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Dialectics Decision Making Cheat Sheet (DRAFT) by [deleted]

Socratic Method

This is a draft cheat sheet. It is a work in progress and is not finished yet.


1. Issue a clear statement of the problem to be solved.
2. Two or more competing proposals are generated.
3. Members identify the explicit or implicit assump­tions that underlie each proposal.
4. The team then breaks into advocacy sub, who examine and argue the relative merits of their positions.
5. The group reasse­mbles and makes a decision:
 ­ ­ ­ a. Embrace one of the altern­atives
 ­ ­ ­ b Forge a compromise
 ­ ­ ­ c. Generate a new proposal

Principles of Dialettics

The purpose of the dialectic method of reasoning is resolution of disagr­eement through rational discus­sion, and, ultima­tely, the search for truth. One way to procee­d—the Socratic method—is to show that a given hypothesis (with other admiss­ions) leads to a contra­dic­tion; thus, forcing the withdrawal of the hypothesis as a candidate for truth (see reductio ad absurdum).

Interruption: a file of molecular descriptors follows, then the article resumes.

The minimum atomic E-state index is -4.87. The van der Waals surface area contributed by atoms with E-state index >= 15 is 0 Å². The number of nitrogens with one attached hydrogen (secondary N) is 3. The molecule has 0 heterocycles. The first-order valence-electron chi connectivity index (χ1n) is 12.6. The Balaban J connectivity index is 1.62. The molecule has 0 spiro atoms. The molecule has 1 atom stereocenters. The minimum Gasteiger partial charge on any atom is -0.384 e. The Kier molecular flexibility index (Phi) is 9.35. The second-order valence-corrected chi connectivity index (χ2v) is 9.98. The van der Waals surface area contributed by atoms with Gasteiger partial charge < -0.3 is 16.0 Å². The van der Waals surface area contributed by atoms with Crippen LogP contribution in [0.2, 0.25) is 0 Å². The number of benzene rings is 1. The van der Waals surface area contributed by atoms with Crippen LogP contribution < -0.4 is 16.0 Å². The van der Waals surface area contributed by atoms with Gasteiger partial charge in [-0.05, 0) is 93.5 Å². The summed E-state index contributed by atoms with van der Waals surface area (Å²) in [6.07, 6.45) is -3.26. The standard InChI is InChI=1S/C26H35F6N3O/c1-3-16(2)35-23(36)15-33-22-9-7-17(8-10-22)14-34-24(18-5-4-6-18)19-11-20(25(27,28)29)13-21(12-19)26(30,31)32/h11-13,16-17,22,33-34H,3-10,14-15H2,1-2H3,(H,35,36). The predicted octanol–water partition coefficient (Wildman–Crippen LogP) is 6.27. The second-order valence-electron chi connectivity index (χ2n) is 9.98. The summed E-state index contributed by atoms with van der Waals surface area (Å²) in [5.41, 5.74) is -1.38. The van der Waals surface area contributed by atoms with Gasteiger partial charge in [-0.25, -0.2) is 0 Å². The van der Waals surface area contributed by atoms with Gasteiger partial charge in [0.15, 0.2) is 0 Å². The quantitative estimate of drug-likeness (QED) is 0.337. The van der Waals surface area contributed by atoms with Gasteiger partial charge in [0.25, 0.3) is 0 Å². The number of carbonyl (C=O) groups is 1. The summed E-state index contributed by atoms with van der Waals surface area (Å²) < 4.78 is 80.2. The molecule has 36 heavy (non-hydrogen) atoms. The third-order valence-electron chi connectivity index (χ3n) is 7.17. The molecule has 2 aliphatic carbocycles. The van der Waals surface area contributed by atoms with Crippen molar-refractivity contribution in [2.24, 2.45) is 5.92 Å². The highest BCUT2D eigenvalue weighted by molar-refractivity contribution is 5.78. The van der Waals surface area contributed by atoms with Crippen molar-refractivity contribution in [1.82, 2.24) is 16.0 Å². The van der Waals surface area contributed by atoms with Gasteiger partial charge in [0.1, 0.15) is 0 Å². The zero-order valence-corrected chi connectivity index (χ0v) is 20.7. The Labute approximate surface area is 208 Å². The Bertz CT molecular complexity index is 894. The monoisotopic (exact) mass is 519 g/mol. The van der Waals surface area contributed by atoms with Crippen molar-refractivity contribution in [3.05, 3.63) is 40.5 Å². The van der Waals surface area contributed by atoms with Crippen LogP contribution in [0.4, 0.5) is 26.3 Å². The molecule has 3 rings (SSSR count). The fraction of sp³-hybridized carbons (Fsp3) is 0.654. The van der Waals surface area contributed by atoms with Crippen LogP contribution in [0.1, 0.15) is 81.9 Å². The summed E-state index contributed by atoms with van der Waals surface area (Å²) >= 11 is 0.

Another dialec­tical resolution of disagr­eement is by denying a presup­pos­ition of the contending thesis and antith­esis; thereby, proceeding to sublation (trans­cen­dence) to synthesis, a third thesis.

It is also possible that the rejection of the partic­ipants' presup­pos­itions is resisted, which then might generate a second­-order contro­versy

Fichtean Dialectics (Hegelian Dialec­tics)

Fichtean Dialectics (Hegelian Dialec­tics) is based upon four concepts:
Everything is transient and finite, existing in the medium of time.
Everything is composed of contra­dic­tions (opposing forces).
Gradual changes lead to crises, turning points when one force overcomes its opponent force (quant­itative change leads to qualit­ative change).
Change is helical (spiral), not circular (negation of the negation).

Hegelian dialectic

Hegelian dialectic, usually presented in a threefold manner, was stated by Heinrich Moritz Chalybäus as comprising three dialec­tical stages of develo­pment: a thesis, giving rise to its reaction, an antith­esis, which contra­dicts or negates the thesis, and the tension between the two being resolved by means of a synthesis.

Socratic Method